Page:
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im reading mostly harmless econometrics and im struggling with their brief notation and proofs. It seems to me like there is an inconsistency:

First, they proove that if you split the dependent variable y into the conditional expectation function and a residual, E(e I X) = 0. See http://econ.lse.ac.uk/staff/spischke/mhe/ex_ch3.pdf, Theorem 3.1.1 Proof (i).

Later, they say the following: "Otherwise, with random regressors, we can iterate expectations and get unbiasedness if E(e I X) = 0. This is true when the CEF is linear, but not in our more general "agnostic regression" framework."

This is confusing to me, it seems like they have proved the independency for their more general framework. Now they say its an assumption. I cant find any assumption in their proof, however. Perhaps someone can explain this?

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As I said, I kind of see where they are coming from in the way they are trying to teach this from a data-driven approach, but I find regression makes more sense when you start with theory then later figure out how to apply data.

I think they are saying something like this...

Let us develop an 'agnostic' framework - one that deals with arbitrary data and approaches. (Linear regression will be one of these special cases.)

Now (per the prior question I answered) let's build a predictor function for $Y_i$ from the data at period (or whatever) $i$, $X_i$. That predictor is $\hat Y_i=E[Y|X_i]$, which is (sort of) $E[Y_i]$.

Now, since it was designed that $Y_i$ is the mean of the data $X_i$, then any data point $x_i$ in $X_i$ can be seen as a random variable: $x_i=\hat Y+e_{x_i}$. This is by design.

Now, since $\hat Y_i$ is the mean, of course $E[e|X]$ is zero.

This may be easier if you think just of a set of data, not a 'regression'. Suppose we measure the heights of the 30 students in a classroom. If they average 150 cm, then they are all 150 cm +/- something. But since 150 cm is the average, the total of all those plus and minuses has to add to zero: that is what the average is. Put another way, if each student differs from the mean by $\delta_i$, then $E[\delta]=0$. (which is the same as saying $E[\delta|X]=0$, if $X$ is your height variable...since we got the $\delta$'s by measuring the average, $X$).

I am trying to guess where they are going, but I think this is what they are trying to get ready for. This all assumes everything is linear. For example, there could be a lot of students just short of 150 cm, and a large number just above 150 cm, but a few that are over 190 cm. Everything they said about $E[e|X]$ is still true.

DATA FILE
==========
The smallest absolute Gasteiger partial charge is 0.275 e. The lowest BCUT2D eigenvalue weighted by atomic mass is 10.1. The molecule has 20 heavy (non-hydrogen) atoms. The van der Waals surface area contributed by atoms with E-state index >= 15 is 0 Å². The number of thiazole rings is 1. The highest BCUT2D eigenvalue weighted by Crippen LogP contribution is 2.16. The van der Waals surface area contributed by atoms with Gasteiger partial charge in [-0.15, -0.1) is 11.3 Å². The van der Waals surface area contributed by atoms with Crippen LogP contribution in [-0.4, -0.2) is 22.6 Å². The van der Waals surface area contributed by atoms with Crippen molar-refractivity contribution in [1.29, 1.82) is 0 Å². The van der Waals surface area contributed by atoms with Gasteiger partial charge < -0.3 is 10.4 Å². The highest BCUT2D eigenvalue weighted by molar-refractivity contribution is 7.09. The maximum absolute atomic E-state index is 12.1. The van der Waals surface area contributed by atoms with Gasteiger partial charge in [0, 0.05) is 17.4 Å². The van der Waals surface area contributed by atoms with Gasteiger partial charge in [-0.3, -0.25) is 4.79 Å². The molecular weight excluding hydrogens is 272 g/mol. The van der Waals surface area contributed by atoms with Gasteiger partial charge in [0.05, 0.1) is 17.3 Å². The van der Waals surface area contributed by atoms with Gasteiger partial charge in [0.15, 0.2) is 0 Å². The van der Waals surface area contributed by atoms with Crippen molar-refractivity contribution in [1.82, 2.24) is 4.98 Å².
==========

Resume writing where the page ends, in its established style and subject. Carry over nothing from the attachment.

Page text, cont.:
But suppose you aren't in a linear place. In fact, in 'classic' regression (Ordinary Least Squares), you try to minimize the variance of that error term, which is, essentially, $e^2$ (or, more accurately, the sum of all the $e_i^2$'s). If things aren't symmetrical (as they aren't), you are going to end up choosing a larger value for $\hat X$ so those tall people contribute less from their being outliers: if a whole bunch of people are 150 cm +/- 2 cm, their errors add up to 4 each. But someone who is 20 cm above average contributes 400 to the squared error.

What I don't like about this approach is that, rather than laying out the 200 year-old logic, they are trying to fashion it from the ground-up in a 'new' way. But they already know the answer. SO, even as I read the material and your questions, I am guessing, a bit, about what they are trying to get across, or what is up next. Indeed, you will get biased estimators if the model itself is non-linear and you try to model it as linear (you try to make $Y=aX+c+\epsilon$, when it is really $Y=aX^2+c+\epsilon$), or there is autocorrelation among the error terms, etc.

But, yes, by construction they have made their assumption true by making other tacit assumptions...then said, "this won't be true if the tacit assumptions don't hold, but we haven't told you what those were".

My advice to you would be to get a standard text on eonometrics and see if that approach helps. A classic, if your math is up to it, is Judge: https://www.amazon.com/Theory-Practice-Econometrics-George-Judge/dp/047189530X

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